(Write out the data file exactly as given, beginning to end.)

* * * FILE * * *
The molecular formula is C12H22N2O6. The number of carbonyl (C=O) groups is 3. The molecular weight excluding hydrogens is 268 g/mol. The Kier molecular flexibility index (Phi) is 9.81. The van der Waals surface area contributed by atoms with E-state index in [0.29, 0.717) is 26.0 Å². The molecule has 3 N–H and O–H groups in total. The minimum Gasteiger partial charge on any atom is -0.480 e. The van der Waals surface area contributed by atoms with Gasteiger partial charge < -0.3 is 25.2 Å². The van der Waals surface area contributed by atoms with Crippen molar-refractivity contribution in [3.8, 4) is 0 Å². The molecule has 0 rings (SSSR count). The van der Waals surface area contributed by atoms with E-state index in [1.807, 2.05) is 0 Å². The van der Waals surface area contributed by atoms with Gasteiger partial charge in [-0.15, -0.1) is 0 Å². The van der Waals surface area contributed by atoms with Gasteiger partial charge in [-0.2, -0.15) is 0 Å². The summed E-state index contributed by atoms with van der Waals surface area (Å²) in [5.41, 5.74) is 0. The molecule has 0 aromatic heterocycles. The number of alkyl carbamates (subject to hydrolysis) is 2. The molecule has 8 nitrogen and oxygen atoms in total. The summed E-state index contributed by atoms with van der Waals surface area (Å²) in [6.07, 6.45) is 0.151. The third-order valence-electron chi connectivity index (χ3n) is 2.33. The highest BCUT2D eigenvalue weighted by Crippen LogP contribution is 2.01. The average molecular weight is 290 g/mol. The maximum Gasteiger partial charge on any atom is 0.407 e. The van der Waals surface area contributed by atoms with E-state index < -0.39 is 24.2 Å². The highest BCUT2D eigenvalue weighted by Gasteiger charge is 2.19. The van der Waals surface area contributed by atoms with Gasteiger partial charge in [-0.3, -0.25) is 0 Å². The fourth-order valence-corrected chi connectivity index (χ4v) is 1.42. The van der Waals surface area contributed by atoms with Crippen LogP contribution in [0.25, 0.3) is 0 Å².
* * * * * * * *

The molecular formula is C12H22N2O6. The number of carbonyl (C=O) groups is 3. The molecular weight excluding hydrogens is 268 g/mol. The Kier molecular flexibility index (Phi) is 9.81. The van der Waals surface area contributed by atoms with E-state index in [0.29, 0.717) is 26.0 Å². The molecule has 3 N–H and O–H groups in total. The minimum Gasteiger partial charge on any atom is -0.480 e. The van der Waals surface area contributed by atoms with Gasteiger partial charge < -0.3 is 25.2 Å². The van der Waals surface area contributed by atoms with Crippen molar-refractivity contribution in [3.8, 4) is 0 Å². The molecule has 0 rings (SSSR count). The van der Waals surface area contributed by atoms with E-state index in [1.807, 2.05) is 0 Å². The van der Waals surface area contributed by atoms with Gasteiger partial charge in [-0.15, -0.1) is 0 Å². The van der Waals surface area contributed by atoms with Gasteiger partial charge in [-0.2, -0.15) is 0 Å². The summed E-state index contributed by atoms with van der Waals surface area (Å²) in [5.41, 5.74) is 0. The molecule has 0 aromatic heterocycles. The number of alkyl carbamates (subject to hydrolysis) is 2. The molecule has 8 nitrogen and oxygen atoms in total. The summed E-state index contributed by atoms with van der Waals surface area (Å²) in [6.07, 6.45) is 0.151. The third-order valence-electron chi connectivity index (χ3n) is 2.33. The highest BCUT2D eigenvalue weighted by Crippen LogP contribution is 2.01. The average molecular weight is 290 g/mol. The maximum Gasteiger partial charge on any atom is 0.407 e. The van der Waals surface area contributed by atoms with E-state index < -0.39 is 24.2 Å². The highest BCUT2D eigenvalue weighted by Gasteiger charge is 2.19. The van der Waals surface area contributed by atoms with Gasteiger partial charge in [-0.3, -0.25) is 0 Å². The fourth-order valence-corrected chi connectivity index (χ4v) is 1.42. The van der Waals surface area contributed by atoms with Crippen LogP contribution in [0.25, 0.3) is 0 Å².